Different surface pressures are defined depending on the application, but in general 1 Newton (N) up to 6 Newton (N) is the range that is recommended for most applications, depending on whether the membrane potentiometer is configured in a standard foil layout or in a hybrid version with additional metal bonds to strengthen the structure. Standard off-the-shelf wipers are usually divided in a 1-3N and a 3-6N range.
The electrical characteristics will vary somewhat with the design, but are generally standard, with output comparable to a conventional potentiometer, such as a voltage divider.
In comparison to the conventional precision potentiometer, the most significant difference is the method of achieving linearity. While the conventional potentiometer might use laser-trimming to achieve linearity, membrane potentiometers, which are based on PET-Material, rely on production improvements to improve linearity. Hence, the typical offering is 2 percent for standard linear potentiometers, although FR4-based membrane devices can offer linearity as low as 0.5 percent as an option.
But more important than linearity is the repeatability and hysteresis; the accuracy of membrane potentiometers can be as good as 0.01mm over a length of 500mm, but most standard membrane potentiometers range anywhere from 0.05 to 0.1mm.
Electrical outputs are determined by the mechanical motion and stability of the wiper. As a benchmark, energy dissipation of up to 1 Watt and a dielectric strength of 500V is standard, with isolation strength of 100VDC possible as well.
Because of the slender thickness of the membrane potentiometer, a typical application is linear measuring of actuators. Control valves benefit from these devices, replacing a standard that calls for gears and a rotating sensor to measure position. The structure required to install and use a membrane potentiometer is elegant in its simplicity, as well as form-friendly — eliminating the large and difficult mounting of conventional potentiometers.
Many sensing needs can be solved by using these state-of-the-art devices. An improved design, creating linear output signals right next to the moving device can sometimes increase accuracy over a conventional rotary potentiometer, which is connected by gears, often existing far from the actual motion which is being measured. While conventional mechanical potentiometers are cost intensive, membrane potentiometers can reduce these costs significantly. In many applications, both rotary and linear membrane potentiometers can be used in the same device. For example, a seat level adjustment requires linear motion, while inclining the seatback angle requires rotary motion. Similar applications are found in automotive interiors, where sliding doors, sun roofs, seats, and other applications provide very little installation space and will tolerate very little weight.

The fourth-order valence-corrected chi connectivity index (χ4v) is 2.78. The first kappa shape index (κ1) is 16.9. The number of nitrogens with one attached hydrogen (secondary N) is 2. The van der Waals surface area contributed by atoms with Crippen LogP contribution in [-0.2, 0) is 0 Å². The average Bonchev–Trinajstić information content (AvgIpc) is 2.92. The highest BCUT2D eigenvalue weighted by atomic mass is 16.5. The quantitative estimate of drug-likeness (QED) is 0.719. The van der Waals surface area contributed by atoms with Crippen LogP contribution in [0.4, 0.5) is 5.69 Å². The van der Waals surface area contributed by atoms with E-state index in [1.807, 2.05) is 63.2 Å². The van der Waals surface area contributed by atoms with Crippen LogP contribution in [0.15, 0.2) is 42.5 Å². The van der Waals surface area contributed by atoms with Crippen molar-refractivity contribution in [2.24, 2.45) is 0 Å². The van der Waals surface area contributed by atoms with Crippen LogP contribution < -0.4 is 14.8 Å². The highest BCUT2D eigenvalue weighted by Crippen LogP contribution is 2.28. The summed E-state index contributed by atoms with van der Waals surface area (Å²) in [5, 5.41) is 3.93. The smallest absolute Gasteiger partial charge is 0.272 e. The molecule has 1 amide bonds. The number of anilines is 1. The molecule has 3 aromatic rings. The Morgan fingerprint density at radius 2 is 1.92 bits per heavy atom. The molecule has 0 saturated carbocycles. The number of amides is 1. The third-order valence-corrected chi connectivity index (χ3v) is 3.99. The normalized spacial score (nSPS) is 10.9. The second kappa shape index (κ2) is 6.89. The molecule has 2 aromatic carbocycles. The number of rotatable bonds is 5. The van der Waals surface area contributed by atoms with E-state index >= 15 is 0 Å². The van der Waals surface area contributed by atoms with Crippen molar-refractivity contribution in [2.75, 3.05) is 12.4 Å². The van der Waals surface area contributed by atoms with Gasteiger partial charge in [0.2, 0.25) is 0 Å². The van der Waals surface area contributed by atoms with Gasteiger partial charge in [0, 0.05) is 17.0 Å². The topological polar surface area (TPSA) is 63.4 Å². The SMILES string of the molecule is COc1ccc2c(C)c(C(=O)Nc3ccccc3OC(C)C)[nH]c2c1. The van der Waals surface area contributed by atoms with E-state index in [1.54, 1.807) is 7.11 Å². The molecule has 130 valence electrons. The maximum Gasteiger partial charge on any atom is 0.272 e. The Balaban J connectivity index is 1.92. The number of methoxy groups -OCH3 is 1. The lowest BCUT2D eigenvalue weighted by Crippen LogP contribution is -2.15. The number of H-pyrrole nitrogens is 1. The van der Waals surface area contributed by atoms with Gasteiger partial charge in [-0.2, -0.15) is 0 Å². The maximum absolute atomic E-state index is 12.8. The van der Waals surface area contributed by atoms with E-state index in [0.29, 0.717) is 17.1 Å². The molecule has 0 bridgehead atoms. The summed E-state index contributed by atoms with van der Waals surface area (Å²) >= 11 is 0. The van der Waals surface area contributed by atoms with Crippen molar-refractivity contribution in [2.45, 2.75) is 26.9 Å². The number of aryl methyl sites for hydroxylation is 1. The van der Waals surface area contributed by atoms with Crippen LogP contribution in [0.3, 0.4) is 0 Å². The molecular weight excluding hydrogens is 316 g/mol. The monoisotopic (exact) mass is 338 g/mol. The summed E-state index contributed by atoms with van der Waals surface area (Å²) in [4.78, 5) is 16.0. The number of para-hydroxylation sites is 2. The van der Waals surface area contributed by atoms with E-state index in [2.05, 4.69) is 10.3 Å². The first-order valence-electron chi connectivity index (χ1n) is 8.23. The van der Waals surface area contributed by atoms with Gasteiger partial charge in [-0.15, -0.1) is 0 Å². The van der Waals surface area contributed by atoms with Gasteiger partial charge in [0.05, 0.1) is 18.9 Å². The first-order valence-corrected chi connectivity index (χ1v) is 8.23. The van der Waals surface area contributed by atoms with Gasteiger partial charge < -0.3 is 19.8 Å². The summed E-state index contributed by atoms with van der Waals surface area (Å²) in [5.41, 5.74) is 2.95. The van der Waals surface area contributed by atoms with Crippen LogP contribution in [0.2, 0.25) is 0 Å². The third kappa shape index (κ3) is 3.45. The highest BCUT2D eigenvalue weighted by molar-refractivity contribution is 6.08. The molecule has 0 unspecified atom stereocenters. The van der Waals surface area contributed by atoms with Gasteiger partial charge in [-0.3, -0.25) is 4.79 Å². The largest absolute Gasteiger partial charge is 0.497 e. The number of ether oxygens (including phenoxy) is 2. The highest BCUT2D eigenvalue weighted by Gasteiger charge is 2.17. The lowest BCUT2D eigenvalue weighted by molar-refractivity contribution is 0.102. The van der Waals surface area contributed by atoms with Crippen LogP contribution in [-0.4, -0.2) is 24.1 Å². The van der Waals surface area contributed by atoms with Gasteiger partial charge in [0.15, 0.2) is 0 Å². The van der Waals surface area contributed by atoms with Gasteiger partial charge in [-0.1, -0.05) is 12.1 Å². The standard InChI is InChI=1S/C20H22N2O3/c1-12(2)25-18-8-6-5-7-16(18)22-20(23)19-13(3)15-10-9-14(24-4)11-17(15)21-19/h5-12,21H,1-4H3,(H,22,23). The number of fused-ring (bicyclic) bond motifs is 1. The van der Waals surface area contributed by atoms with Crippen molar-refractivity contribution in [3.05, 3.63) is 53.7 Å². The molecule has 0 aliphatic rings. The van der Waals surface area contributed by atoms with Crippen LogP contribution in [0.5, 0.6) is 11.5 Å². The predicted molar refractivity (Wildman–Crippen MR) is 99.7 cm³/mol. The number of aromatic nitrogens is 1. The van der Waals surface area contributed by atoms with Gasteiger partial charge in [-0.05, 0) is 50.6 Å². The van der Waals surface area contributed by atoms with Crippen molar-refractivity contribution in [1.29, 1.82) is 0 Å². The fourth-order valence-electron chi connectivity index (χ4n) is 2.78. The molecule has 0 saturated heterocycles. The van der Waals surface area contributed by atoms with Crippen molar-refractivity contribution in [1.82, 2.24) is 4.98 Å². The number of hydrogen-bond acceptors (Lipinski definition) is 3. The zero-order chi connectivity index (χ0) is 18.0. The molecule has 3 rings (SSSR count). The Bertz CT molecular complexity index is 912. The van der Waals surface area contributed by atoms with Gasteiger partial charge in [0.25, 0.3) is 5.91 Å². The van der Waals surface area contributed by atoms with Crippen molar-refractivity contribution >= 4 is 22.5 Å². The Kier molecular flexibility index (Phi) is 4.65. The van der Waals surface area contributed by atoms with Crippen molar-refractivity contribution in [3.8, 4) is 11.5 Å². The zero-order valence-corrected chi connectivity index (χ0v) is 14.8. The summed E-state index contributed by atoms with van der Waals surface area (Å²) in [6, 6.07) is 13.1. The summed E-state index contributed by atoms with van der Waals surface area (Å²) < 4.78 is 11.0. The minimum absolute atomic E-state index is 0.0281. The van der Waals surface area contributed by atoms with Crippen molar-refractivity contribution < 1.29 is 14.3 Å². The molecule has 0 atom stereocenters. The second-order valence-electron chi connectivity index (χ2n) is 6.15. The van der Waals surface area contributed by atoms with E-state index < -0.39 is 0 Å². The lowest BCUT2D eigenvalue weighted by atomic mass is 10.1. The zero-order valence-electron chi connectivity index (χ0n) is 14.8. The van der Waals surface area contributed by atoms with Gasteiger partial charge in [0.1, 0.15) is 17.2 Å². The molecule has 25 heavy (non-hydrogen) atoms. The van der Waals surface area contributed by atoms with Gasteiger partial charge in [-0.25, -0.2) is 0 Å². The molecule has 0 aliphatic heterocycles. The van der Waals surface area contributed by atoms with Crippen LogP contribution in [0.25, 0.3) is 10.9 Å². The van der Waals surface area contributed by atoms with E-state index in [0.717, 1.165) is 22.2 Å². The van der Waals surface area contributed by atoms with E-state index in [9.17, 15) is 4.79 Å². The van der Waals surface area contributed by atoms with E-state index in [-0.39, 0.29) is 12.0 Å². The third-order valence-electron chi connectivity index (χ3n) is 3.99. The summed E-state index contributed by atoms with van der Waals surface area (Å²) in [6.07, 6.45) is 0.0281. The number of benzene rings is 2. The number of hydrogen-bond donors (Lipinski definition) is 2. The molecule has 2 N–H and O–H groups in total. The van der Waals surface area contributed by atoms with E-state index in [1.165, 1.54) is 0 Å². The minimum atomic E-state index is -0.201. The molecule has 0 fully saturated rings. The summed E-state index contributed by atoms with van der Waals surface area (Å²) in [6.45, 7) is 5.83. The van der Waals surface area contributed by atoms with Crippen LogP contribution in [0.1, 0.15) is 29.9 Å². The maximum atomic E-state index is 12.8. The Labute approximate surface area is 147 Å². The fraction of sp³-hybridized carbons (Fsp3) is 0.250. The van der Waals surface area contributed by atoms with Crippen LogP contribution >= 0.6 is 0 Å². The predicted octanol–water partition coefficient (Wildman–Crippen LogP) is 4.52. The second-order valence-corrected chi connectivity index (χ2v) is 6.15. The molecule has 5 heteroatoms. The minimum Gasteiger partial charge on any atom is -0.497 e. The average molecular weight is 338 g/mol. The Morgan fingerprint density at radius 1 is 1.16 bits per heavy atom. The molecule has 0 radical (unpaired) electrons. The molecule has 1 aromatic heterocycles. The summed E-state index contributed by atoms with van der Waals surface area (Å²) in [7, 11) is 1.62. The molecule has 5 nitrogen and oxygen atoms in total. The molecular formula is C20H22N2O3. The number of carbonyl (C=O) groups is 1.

Limited amounts of space in many designs that already use a PC board provide the ideal place and need to install a membrane potentiometer. The printed circuit board can be fully populated, and afterwards, the membrane potentiometer can be attached to the board and the connectors inserted directly into the PCB. In addition, very few manufacturers can even print a conductive ink directly on FR4 and combine this with components, but the membrane potentiometer can be assembled directly onto the PCB.
Other applications, which use a membrane potentiometer mainly because of low cost, are string-pots, wire sensors and magnetic tape. In addition, membrane potentiometers can be fully integrated into a keypad for hand-operated controls. The seamless integration that is possible makes the keypad highly innovative and useful for position tracking. The integrated potentiometer can avoid installation holes — needed by a standard potentiometer — and can create a completely sealed and washable front panel surface. Because of its ultra-flat design and flexibility, combined with extremely low costs, the membrane potentiometer has opened up possible sensing applications which were previously impossible. With new and innovative materials and magnetic operation, or hybrid devices, designers and engineers can use this potentiometer in many applications. The complexity of sensor construction can be greatly reduced, simplified and integrated at far lower cost with today's membrane potentiometers.
Contact: Hoffmann + Krippner, Inc., 277 Highway 74N, Peachtree City, GA 30269 678-519-2218 fax: 678-519-3061 Web: http://www.hoffmann-krippner.com